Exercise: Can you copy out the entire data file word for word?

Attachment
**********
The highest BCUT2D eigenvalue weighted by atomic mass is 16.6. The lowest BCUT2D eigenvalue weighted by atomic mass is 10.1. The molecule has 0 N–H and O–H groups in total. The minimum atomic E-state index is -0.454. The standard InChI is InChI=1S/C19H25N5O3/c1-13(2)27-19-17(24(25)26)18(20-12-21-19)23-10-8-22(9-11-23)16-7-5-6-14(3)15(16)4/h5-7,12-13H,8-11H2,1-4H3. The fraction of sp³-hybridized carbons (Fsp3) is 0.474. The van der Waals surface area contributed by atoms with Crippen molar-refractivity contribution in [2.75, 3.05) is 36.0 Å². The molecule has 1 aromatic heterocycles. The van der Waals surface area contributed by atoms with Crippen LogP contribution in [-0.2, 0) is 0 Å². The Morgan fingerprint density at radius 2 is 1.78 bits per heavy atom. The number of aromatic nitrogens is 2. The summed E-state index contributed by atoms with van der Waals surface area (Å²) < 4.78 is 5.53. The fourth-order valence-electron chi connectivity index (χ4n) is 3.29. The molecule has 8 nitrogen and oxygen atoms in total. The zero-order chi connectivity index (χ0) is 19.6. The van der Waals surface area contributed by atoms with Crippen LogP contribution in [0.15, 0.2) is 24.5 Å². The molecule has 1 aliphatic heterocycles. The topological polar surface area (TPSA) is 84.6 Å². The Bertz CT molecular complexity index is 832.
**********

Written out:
The highest BCUT2D eigenvalue weighted by atomic mass is 16.6. The lowest BCUT2D eigenvalue weighted by atomic mass is 10.1. The molecule has 0 N–H and O–H groups in total. The minimum atomic E-state index is -0.454. The standard InChI is InChI=1S/C19H25N5O3/c1-13(2)27-19-17(24(25)26)18(20-12-21-19)23-10-8-22(9-11-23)16-7-5-6-14(3)15(16)4/h5-7,12-13H,8-11H2,1-4H3. The fraction of sp³-hybridized carbons (Fsp3) is 0.474. The van der Waals surface area contributed by atoms with Crippen molar-refractivity contribution in [2.75, 3.05) is 36.0 Å². The molecule has 1 aromatic heterocycles. The van der Waals surface area contributed by atoms with Crippen LogP contribution in [-0.2, 0) is 0 Å². The Morgan fingerprint density at radius 2 is 1.78 bits per heavy atom. The number of aromatic nitrogens is 2. The summed E-state index contributed by atoms with van der Waals surface area (Å²) < 4.78 is 5.53. The fourth-order valence-electron chi connectivity index (χ4n) is 3.29. The molecule has 8 nitrogen and oxygen atoms in total. The zero-order chi connectivity index (χ0) is 19.6. The van der Waals surface area contributed by atoms with Crippen LogP contribution in [0.15, 0.2) is 24.5 Å². The molecule has 1 aliphatic heterocycles. The topological polar surface area (TPSA) is 84.6 Å². The Bertz CT molecular complexity index is 832.